(CNN) -- As major airlines and the Federal Aviation Administration relax their rules on using electronic devices during takeoff and landing, one important question lingers:
What will become of Airplane mode?
The common smartphone feature, which disables cellular, wireless, Bluetooth, and GPS connections so you can use your mobile device while in the air, may be outgrowing its name.
The Internet is having fun coming up with new names for Airplane mode that reflect broader uses for the feature. Alexis Madrigal at The Atlantic offers Zen mode. Other suggestions include Freedom mode, Focus mode, Brick mode or Hermit mode.
Airplane mode is more than just a necessity at 30,000 feet -- it's become a tool for severing ourselves from the demands of constant connectiveness. And with some enhancements, Airplane mode could help us all put some much needed boundaries between our online and offline lives, our work and personal time.
Despite the FAA rule changes, Airplane mode isn't actually going anywhere. It still serves its original purpose, because making calls will continue to be forbidden (and probably impossible) while in flight. The new rules just mean you can play games or use an e-reader during takeoff instead of having to flip through the in-flight magazine, chat with the person next to you or be alone with your thoughts.
Outside of flying, people have found many creative uses for Airplane mode. They use it to quickly disconnect before movies, meetings, dinners and other events where silent mode isn't enough. When traveling internationally, keeping a phone on Airplane mode and turning on Wi-Fi can prevent cellular bills bloated with roaming charges. People who use their tablets for work can employ Airplane Mode to avoid distractions like surfing the web or checking Twitter.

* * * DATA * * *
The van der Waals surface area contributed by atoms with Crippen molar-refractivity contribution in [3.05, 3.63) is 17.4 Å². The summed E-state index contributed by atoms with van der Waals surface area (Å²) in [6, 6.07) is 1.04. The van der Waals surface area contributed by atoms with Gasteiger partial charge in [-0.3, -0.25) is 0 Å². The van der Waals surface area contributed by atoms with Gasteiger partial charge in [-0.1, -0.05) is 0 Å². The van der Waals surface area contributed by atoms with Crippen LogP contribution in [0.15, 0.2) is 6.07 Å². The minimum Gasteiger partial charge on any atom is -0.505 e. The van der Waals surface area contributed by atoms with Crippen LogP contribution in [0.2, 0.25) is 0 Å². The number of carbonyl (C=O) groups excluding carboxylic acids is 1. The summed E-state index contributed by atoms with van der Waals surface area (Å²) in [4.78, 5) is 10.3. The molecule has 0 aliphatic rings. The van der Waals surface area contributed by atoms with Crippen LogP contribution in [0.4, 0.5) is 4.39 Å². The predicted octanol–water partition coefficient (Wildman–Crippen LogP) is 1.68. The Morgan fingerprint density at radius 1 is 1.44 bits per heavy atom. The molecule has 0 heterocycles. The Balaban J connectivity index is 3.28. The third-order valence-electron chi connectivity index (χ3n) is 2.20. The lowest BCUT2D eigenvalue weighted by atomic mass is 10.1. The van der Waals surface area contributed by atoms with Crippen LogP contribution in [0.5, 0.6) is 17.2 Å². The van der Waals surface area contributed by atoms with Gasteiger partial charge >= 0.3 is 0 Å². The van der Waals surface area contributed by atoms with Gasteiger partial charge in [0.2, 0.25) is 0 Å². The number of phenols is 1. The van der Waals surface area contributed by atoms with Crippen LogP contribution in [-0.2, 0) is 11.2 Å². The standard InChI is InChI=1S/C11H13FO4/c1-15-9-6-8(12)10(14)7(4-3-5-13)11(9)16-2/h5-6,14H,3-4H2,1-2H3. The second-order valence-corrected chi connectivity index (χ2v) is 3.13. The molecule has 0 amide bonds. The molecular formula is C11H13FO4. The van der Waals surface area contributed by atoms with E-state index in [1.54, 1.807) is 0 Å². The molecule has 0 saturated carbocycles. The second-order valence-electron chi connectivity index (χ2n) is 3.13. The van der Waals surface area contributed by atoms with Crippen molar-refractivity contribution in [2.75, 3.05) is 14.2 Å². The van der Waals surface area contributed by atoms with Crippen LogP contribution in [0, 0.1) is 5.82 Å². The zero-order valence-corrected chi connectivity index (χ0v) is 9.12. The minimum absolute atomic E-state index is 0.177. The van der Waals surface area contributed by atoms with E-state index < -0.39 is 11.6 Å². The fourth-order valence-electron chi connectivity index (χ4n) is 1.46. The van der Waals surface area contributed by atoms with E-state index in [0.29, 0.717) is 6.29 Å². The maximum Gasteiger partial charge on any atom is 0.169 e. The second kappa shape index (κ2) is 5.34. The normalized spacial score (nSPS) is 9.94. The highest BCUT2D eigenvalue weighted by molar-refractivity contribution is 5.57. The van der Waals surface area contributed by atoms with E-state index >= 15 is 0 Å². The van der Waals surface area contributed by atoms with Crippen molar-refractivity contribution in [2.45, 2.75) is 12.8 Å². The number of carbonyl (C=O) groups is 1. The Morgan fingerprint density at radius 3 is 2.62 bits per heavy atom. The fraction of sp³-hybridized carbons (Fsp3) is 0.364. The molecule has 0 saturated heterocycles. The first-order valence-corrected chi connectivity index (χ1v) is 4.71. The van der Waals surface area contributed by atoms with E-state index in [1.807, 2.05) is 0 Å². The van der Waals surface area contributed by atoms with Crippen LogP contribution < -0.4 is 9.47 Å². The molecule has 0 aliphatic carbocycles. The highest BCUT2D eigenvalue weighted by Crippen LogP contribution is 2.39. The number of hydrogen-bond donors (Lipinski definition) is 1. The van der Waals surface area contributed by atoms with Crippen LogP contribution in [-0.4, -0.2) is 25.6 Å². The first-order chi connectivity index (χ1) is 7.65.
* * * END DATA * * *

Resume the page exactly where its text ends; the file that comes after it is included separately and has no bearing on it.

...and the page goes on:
Toggling Airplane mode on and off can even act as a quick fix for connection problems.
The setting is also used by people who want to rein in their own smartphone use, say to tune out the outside world without actually parting with their precious handheld computers.
With smartphones, people check and send work e-mails at all hours. According to Expedia's annual "Vacation Deprivation" survey, 67% of American adults stay connected while on vacation and 76% check their e-mail and voice mail.
A recent Microsoft ad campaign for Office 365 uses the need to work remotely and around the clock as a selling point. "Office workers want technology to help them get things done anywhere, sunrise to sunset," reads the tagline. Illustrations show people working on mobile devices while on a date, during a kid's soccer game, and during a stroll through a national park.
There's been lots of talk around "unplugging" for parts of every day or week, but this all-or-nothing approach doesn't sit well with a generation of smartphone users who are dependent on their devices. Willpower clearly isn't working. Airplane mode offers a partial solution, but it's still too simple.
So how about this: What if phones offered parental control-like settings that could be scheduled and set for individual apps and features?
Access to work e-mail could be cut off at 7 p.m. Social networking apps, games and other time-sucks could be banned on weekends. Someone on vacation could limit access so only the phone's camera, maps, restaurant reviews, translation apps and travel e-books were available.
In its new iOS 7, Apple added a Do Not Disturb feature that gives some control but mostly applies to phone calls. It can automatically silence incoming calls and alerts, either during prescheduled times or on demand. A reverse do-not-disturb feature that only allows phone calls and texts (let's call it a Dumb Phone mode) could be a refreshing break.
Many people want to disconnect -- they just need a little help. So future smartphones might include even more options for reclaiming personal time and restoring some of the work/life balance.